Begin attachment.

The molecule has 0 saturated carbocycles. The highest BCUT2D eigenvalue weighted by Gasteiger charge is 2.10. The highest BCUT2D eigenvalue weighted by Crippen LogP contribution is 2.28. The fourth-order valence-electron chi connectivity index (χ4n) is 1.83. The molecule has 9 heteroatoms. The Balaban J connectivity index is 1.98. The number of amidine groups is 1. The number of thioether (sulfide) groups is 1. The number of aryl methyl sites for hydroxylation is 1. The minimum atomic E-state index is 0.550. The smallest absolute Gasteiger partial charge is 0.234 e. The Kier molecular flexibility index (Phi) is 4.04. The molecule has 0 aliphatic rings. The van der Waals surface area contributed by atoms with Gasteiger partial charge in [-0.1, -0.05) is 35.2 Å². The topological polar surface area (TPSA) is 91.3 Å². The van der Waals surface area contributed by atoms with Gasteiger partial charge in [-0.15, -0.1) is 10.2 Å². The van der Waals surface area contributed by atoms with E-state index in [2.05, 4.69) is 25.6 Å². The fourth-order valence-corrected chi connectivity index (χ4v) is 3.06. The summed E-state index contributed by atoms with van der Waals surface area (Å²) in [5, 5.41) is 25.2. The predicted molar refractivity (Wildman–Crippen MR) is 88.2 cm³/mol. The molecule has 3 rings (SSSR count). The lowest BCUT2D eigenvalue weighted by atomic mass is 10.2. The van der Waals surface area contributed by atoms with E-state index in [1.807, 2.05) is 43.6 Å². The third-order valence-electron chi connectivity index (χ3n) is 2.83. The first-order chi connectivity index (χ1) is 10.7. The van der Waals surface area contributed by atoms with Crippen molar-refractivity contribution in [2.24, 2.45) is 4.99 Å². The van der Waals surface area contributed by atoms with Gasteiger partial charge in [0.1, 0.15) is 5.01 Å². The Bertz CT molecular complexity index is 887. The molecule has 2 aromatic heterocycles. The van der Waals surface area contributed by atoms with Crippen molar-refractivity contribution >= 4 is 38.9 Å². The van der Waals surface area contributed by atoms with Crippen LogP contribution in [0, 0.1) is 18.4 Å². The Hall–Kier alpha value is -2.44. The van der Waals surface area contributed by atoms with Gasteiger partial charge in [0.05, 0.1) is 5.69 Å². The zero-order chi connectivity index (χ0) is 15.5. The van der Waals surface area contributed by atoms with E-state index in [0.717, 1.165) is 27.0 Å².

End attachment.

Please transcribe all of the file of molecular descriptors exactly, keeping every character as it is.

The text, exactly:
The molecule has 0 saturated carbocycles. The highest BCUT2D eigenvalue weighted by Gasteiger charge is 2.10. The highest BCUT2D eigenvalue weighted by Crippen LogP contribution is 2.28. The fourth-order valence-electron chi connectivity index (χ4n) is 1.83. The molecule has 9 heteroatoms. The Balaban J connectivity index is 1.98. The number of amidine groups is 1. The number of thioether (sulfide) groups is 1. The number of aryl methyl sites for hydroxylation is 1. The minimum atomic E-state index is 0.550. The smallest absolute Gasteiger partial charge is 0.234 e. The Kier molecular flexibility index (Phi) is 4.04. The molecule has 0 aliphatic rings. The van der Waals surface area contributed by atoms with Gasteiger partial charge in [-0.1, -0.05) is 35.2 Å². The topological polar surface area (TPSA) is 91.3 Å². The van der Waals surface area contributed by atoms with Gasteiger partial charge in [-0.15, -0.1) is 10.2 Å². The van der Waals surface area contributed by atoms with E-state index in [2.05, 4.69) is 25.6 Å². The fourth-order valence-corrected chi connectivity index (χ4v) is 3.06. The summed E-state index contributed by atoms with van der Waals surface area (Å²) in [5, 5.41) is 25.2. The predicted molar refractivity (Wildman–Crippen MR) is 88.2 cm³/mol. The molecule has 3 rings (SSSR count). The lowest BCUT2D eigenvalue weighted by atomic mass is 10.2. The van der Waals surface area contributed by atoms with E-state index in [1.807, 2.05) is 43.6 Å². The third-order valence-electron chi connectivity index (χ3n) is 2.83. The first-order chi connectivity index (χ1) is 10.7. The van der Waals surface area contributed by atoms with Crippen molar-refractivity contribution in [2.24, 2.45) is 4.99 Å². The van der Waals surface area contributed by atoms with Gasteiger partial charge in [0.1, 0.15) is 5.01 Å². The Bertz CT molecular complexity index is 887. The molecule has 2 aromatic heterocycles. The van der Waals surface area contributed by atoms with Crippen molar-refractivity contribution >= 4 is 38.9 Å². The van der Waals surface area contributed by atoms with Crippen LogP contribution in [0, 0.1) is 18.4 Å². The Hall–Kier alpha value is -2.44. The van der Waals surface area contributed by atoms with Gasteiger partial charge in [0.05, 0.1) is 5.69 Å². The zero-order chi connectivity index (χ0) is 15.5. The van der Waals surface area contributed by atoms with E-state index in [0.717, 1.165) is 27.0 Å².